While Sisler had a pitching relationship with both Johnson and Cobb, he never dueled with Babe Ruth, his long contemporary. The closest he came was to pitch in the second game of a twinbill with the Red Sox after Ruth had pitched in the first game for Boston. In Sisler’s one brief appearance against the Yankees in 1925, Ruth was not in the lineup.

    George Sisler’s two most familiar nicknames were “Gorgeous George” and “The Picture Player.” He played in the majors from 1915 through 1930, but missed the entire 1923 season because of a sinus infection which seriously impaired his vision. He was elected to the Hall of Fame in 1939 and died at the age of 80 in 1973. Two of his sons, Dave and Dick, played in the major leagues-Dave was a pitcher and Dick was an outfielder-first baseman whose 10th inning home run on the last day of the 1950 season nailed down the pennant for the Phillies. Dick later managed the Reds for two seasons, making father and son the first such managerial combination in the majors. George had managed the Browns 1924-36.

    Here is a game-by-game rundown of George Sisler’s 24 pitching appearances in the major leagues, showing the dates and giving brief description of his pitching work in each of the games:

 

Date of Game

Comment

June

28

1915

Debut, pitched last 3 innings of scoreless ball in 4-2 loss to

 

 

 

White Sox. Entered game as PH

July

3

1915 (1)

Start, CG win, 3-1 over Indians; walked 9

July

15

1915 (1)

Start, CG win, 5-2 over Senators; gave 8 hits

July

19

1915 (2)

Relief 1/3, lost 4-1 to Yanks on 3 walks

July

20

1915

Start, 1/3 inning; allowed 3 walks; no decision

July

22

1915

Relief, 1/3 in 7-3 Browns loss to Red Sox; gave 1 hit, opposing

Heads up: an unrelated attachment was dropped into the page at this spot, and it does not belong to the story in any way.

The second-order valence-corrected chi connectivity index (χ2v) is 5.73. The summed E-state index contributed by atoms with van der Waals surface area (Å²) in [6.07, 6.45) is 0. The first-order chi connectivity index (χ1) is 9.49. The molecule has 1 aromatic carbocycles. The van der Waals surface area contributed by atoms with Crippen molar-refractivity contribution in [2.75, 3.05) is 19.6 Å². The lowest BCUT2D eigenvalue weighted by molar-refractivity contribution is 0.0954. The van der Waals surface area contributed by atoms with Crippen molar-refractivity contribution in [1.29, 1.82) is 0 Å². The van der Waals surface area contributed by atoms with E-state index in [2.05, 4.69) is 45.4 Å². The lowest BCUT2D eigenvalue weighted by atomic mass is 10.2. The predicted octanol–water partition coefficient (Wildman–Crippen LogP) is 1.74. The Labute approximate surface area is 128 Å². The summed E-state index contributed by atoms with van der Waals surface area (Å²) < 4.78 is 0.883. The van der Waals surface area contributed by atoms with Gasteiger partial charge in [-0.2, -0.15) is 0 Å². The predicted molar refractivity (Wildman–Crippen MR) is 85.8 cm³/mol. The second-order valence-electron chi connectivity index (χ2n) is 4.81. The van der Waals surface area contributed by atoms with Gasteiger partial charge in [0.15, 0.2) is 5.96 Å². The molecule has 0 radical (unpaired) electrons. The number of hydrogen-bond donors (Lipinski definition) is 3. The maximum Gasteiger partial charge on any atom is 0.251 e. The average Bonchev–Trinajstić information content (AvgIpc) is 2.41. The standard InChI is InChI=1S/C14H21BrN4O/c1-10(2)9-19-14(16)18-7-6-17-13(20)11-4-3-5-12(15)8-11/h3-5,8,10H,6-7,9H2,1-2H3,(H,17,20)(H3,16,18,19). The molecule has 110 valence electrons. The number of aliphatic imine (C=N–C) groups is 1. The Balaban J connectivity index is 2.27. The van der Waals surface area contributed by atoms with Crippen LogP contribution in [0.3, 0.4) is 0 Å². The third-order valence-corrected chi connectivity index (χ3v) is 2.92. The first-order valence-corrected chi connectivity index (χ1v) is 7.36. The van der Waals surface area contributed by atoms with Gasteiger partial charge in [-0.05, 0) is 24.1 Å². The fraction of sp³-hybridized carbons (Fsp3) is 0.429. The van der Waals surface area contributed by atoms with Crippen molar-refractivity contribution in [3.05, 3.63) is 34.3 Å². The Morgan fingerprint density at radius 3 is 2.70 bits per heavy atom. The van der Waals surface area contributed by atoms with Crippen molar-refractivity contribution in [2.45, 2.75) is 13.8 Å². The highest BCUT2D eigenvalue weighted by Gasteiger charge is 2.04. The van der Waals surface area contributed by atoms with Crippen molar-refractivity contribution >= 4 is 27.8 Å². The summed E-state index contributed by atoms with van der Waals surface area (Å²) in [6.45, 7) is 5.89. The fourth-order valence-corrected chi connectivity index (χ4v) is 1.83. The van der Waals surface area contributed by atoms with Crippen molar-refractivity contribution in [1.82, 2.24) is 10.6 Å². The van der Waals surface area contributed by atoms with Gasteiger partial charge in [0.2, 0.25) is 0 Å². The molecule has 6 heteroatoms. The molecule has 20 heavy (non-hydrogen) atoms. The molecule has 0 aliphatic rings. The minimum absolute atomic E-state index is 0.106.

Joe Wood in 9th

July

25

1915 (2)

Relief, last 2 innings in 1-1 tie with Red Sox

Aug.

2

1915

Start, CG loss to Walter Johnson and Senators 5-1; Had one

 

 

 

hit off Johnson

Aug.

7

1915 (2)

Relief, failed to retire 2 batters (hit and BB) in sixth in 4-4

 

 

 

10-inning tie with Yanks

Aug.

15

1915

Start, CG loss, 1-0 to Guy Morton of Indians

Aug.

24

1915

Relief, 5 innings, won. He gave up I run and beat A’s and

 

 

 

Rube Bressler 10-7

Aug.

29

1915

Start, CG win 2-1 over Johnson and Senators

Sep.

5

1915 (1)

Start, CG loss 6-5 to Tigers; hit homer

Sep.

23

1915 (1)

Relief, 1 perfect inning in 7-0 loss to Yanks

Sep.

27

1915

Start, 7 innings, no decision in 8-4 loss to Red Sox; gave up

 

 

 

4 runs

June

22

1916

Start, CG loss 2-0 to White Sox and Reb Russell

Sep.

17

1916

Start, CG win 1-0 over Johnson and Senators; gave up six

 

 

 

hits to four for Johnson

Sep.

24

1916 (1)

Start, CG loss 2-0 to Harry Siebold of A’s

Aug.

27

1918 (2)

Start, 7 innings, no decision in 7-6 10-inning loss to Yanks.

 

 

 

Final start of career; hit homer

Sep.

1

1918 (2)

Relief, I scoreless inning in 6-2 win over Tigers; hit double

 

 

 

off Cobb, who hurled 2 innings

Oct.

3

1920

Relief, I perfect inning in 16-7 win over W. Sox

Oct.

4

1925 (2)

Relief, 2 scoreless innings in 11-6 loss to Tigers

Sep.

26

1926 (2)

Relief, 2 scoreless innings in 6-2 win over Yanks

July

3

1928 (2)

Relief, 1 final scoreless inning for Braves in 15-0 loss to Phils

                          

Career Pitching Record

G

IP

W-L

GS

CG

H

RB

SO

ShO

ERA

24

111

5-6

12

9

91

52

63

1

2.35